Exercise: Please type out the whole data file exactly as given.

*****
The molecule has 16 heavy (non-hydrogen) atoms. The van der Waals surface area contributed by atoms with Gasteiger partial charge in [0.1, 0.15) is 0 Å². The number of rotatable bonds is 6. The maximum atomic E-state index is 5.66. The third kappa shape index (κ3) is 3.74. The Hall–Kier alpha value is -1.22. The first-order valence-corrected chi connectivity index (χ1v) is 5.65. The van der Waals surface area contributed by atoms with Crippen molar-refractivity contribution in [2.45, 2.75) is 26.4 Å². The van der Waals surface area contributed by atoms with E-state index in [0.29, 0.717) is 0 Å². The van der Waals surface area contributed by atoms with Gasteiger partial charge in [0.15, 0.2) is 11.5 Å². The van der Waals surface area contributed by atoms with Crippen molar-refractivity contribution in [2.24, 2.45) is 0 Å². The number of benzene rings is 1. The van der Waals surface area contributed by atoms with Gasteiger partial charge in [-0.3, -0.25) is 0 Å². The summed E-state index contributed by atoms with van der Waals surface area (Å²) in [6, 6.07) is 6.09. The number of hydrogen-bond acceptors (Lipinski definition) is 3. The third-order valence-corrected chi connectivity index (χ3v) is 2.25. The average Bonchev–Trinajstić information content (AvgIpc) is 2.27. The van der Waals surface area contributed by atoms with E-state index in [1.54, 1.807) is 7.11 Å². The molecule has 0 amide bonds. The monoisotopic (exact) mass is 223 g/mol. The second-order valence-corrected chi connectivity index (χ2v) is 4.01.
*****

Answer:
The molecule has 16 heavy (non-hydrogen) atoms. The van der Waals surface area contributed by atoms with Gasteiger partial charge in [0.1, 0.15) is 0 Å². The number of rotatable bonds is 6. The maximum atomic E-state index is 5.66. The third kappa shape index (κ3) is 3.74. The Hall–Kier alpha value is -1.22. The first-order valence-corrected chi connectivity index (χ1v) is 5.65. The van der Waals surface area contributed by atoms with Crippen molar-refractivity contribution in [2.45, 2.75) is 26.4 Å². The van der Waals surface area contributed by atoms with E-state index in [0.29, 0.717) is 0 Å². The van der Waals surface area contributed by atoms with Gasteiger partial charge in [0.15, 0.2) is 11.5 Å². The van der Waals surface area contributed by atoms with Crippen molar-refractivity contribution in [2.24, 2.45) is 0 Å². The number of benzene rings is 1. The van der Waals surface area contributed by atoms with Gasteiger partial charge in [-0.3, -0.25) is 0 Å². The summed E-state index contributed by atoms with van der Waals surface area (Å²) in [6, 6.07) is 6.09. The number of hydrogen-bond acceptors (Lipinski definition) is 3. The third-order valence-corrected chi connectivity index (χ3v) is 2.25. The average Bonchev–Trinajstić information content (AvgIpc) is 2.27. The van der Waals surface area contributed by atoms with E-state index in [1.54, 1.807) is 7.11 Å². The molecule has 0 amide bonds. The monoisotopic (exact) mass is 223 g/mol. The second-order valence-corrected chi connectivity index (χ2v) is 4.01.